initial research results. Topics ranged from literature reviews on the concept of the CE (Circular Economy) to trans-disciplinary methods for discovering symbiosis in a given territory and discussions about the role of the global south towards circularity. Kieran Campbell-Johnson, Kaustubh Thapa and Martin Calisto Friant presented on the circularity of extended producer responsibly systems for tyre recycling in the Netherlands. The researchers critically examined the circular economy implications of tyre recycling practices.
In addition, Kieran delivered a presentation on his research project, where he outlined a research agenda for the post-collection uses of secondary materials within a circular economy.
Erik Roos Lindgreen presented some work in progress: an inventory and classification framework of available CE evaluation approaches at micro level. The conference provided a great opportunity to connect to a diverse group of researchers working in this increasingly popular field, receive feedback, and discuss strategies for impact-oriented sustainability research and potential scientific collaborations.
Nearly 300 participants from all over the world met during the conference and discussed how to make the world more just and sustainable. The Cresting ESRs were very active networking with the multiple stakeholders present at the conference.
This has brought varied opportunities for ESRs such as participating in other research networks, collaborating in the writing of papers, and opening the possibility for future academic and personal development around the world.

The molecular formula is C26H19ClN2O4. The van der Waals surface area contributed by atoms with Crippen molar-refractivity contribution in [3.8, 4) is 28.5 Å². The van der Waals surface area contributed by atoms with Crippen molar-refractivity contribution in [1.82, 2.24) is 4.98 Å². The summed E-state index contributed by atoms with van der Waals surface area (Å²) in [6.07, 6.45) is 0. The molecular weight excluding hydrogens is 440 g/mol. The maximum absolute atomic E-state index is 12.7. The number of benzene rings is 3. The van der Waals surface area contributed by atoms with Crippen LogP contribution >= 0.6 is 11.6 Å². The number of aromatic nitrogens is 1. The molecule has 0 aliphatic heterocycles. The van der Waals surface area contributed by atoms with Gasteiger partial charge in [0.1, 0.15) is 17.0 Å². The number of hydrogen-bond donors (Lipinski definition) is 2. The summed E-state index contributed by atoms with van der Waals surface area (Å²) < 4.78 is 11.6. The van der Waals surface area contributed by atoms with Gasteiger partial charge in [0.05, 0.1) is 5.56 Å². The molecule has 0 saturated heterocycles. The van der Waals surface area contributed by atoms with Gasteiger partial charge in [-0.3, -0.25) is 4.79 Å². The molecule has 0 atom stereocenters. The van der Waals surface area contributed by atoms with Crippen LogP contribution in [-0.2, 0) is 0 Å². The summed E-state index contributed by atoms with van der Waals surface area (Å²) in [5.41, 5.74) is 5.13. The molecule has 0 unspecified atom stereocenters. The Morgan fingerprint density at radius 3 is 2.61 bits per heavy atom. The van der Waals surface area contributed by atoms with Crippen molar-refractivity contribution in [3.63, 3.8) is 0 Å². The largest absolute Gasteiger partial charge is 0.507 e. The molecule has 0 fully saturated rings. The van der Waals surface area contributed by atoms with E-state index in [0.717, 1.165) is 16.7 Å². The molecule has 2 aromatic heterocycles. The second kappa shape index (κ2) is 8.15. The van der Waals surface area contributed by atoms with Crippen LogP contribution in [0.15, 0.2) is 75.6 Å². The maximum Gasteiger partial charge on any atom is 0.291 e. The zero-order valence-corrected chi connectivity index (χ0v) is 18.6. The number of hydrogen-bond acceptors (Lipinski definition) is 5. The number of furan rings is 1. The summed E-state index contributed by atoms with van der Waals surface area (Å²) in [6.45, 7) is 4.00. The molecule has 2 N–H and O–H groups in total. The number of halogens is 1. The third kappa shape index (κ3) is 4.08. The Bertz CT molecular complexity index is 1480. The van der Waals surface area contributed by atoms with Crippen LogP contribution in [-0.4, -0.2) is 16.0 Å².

Participants also had a first-hand experience on what China as a country is doing regarding the UN SDGs (Sustainable Development Goals), as well as China’s particular approach to sustainability. ESRs took part in a tour demonstrating local achievements of the Ecological Civilisation national project. They travelled to the Lishui District where they participated in the ‘Healthy Lishui International Summit’. Local authorities, including the mayor of the district, engaged in conversations with local and international academics on different aspects of sustainable development.
At the closing ceremony, researchers Martin Calisto Friant and Santiago Perez, were awarded the ‘Best Oral Presentation Awards ISDRS 2019’, wrapping up the experience of the Cresting team with exciting results.
The summer conferences started with Cresting Researcher Erik Roos Lindgreen attending the Italian LCA Network Conference in Rome. The theme of the conference was ‘Life Cycle Thinking to support mitigation and adaptation strategies to climate change’. The conference was attended by Italian LCA experts from academia, government, industry and consultancy organisations, who presented their work, reflecting on the role of Life Cycle Thinking in addressing the global climate crisis. Erik presented the conference paper ‘Life Cycle Assessment for measuring circular economy at company level: is it suitable?’ written together with his supervisor Roberta Salomone and colleague Giovanni Mondello.